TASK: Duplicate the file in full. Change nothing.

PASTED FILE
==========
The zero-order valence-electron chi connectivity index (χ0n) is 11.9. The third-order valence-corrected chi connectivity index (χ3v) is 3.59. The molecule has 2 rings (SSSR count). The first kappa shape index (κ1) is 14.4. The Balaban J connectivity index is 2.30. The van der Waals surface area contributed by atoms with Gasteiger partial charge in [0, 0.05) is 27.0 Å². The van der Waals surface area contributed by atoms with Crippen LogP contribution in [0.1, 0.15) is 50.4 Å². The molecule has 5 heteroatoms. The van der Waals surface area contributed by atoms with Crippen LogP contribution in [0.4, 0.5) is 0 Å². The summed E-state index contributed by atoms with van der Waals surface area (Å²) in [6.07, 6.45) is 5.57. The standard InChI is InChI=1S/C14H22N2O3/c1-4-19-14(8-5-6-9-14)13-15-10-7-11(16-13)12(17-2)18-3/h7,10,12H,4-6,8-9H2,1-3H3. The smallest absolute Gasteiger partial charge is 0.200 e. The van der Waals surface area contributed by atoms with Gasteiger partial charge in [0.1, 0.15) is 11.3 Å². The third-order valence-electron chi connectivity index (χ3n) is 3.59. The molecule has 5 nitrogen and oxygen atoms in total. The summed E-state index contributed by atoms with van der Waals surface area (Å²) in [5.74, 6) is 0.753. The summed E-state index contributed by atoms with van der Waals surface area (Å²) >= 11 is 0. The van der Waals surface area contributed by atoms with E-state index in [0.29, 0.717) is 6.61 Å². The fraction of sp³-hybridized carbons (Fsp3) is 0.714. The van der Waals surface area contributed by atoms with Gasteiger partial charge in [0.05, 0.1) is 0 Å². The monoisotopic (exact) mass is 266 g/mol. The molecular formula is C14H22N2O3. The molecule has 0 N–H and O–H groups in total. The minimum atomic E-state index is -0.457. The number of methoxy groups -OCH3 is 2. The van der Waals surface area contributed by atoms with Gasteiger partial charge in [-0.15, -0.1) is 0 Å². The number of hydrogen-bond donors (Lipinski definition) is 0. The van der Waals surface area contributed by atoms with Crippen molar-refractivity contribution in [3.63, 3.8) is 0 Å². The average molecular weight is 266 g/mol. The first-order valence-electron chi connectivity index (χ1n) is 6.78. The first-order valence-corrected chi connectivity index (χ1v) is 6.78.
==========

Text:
The zero-order valence-electron chi connectivity index (χ0n) is 11.9. The third-order valence-corrected chi connectivity index (χ3v) is 3.59. The molecule has 2 rings (SSSR count). The first kappa shape index (κ1) is 14.4. The Balaban J connectivity index is 2.30. The van der Waals surface area contributed by atoms with Gasteiger partial charge in [0, 0.05) is 27.0 Å². The van der Waals surface area contributed by atoms with Crippen LogP contribution in [0.1, 0.15) is 50.4 Å². The molecule has 5 heteroatoms. The van der Waals surface area contributed by atoms with Crippen LogP contribution in [0.4, 0.5) is 0 Å². The summed E-state index contributed by atoms with van der Waals surface area (Å²) in [6.07, 6.45) is 5.57. The standard InChI is InChI=1S/C14H22N2O3/c1-4-19-14(8-5-6-9-14)13-15-10-7-11(16-13)12(17-2)18-3/h7,10,12H,4-6,8-9H2,1-3H3. The smallest absolute Gasteiger partial charge is 0.200 e. The van der Waals surface area contributed by atoms with Gasteiger partial charge in [0.1, 0.15) is 11.3 Å². The third-order valence-electron chi connectivity index (χ3n) is 3.59. The molecule has 5 nitrogen and oxygen atoms in total. The summed E-state index contributed by atoms with van der Waals surface area (Å²) in [5.74, 6) is 0.753. The summed E-state index contributed by atoms with van der Waals surface area (Å²) >= 11 is 0. The van der Waals surface area contributed by atoms with E-state index in [0.29, 0.717) is 6.61 Å². The fraction of sp³-hybridized carbons (Fsp3) is 0.714. The van der Waals surface area contributed by atoms with Gasteiger partial charge in [0.05, 0.1) is 0 Å². The monoisotopic (exact) mass is 266 g/mol. The molecular formula is C14H22N2O3. The molecule has 0 N–H and O–H groups in total. The minimum atomic E-state index is -0.457. The number of methoxy groups -OCH3 is 2. The van der Waals surface area contributed by atoms with Gasteiger partial charge in [-0.15, -0.1) is 0 Å². The number of hydrogen-bond donors (Lipinski definition) is 0. The van der Waals surface area contributed by atoms with Crippen molar-refractivity contribution in [3.63, 3.8) is 0 Å². The average molecular weight is 266 g/mol. The first-order valence-electron chi connectivity index (χ1n) is 6.78. The first-order valence-corrected chi connectivity index (χ1v) is 6.78.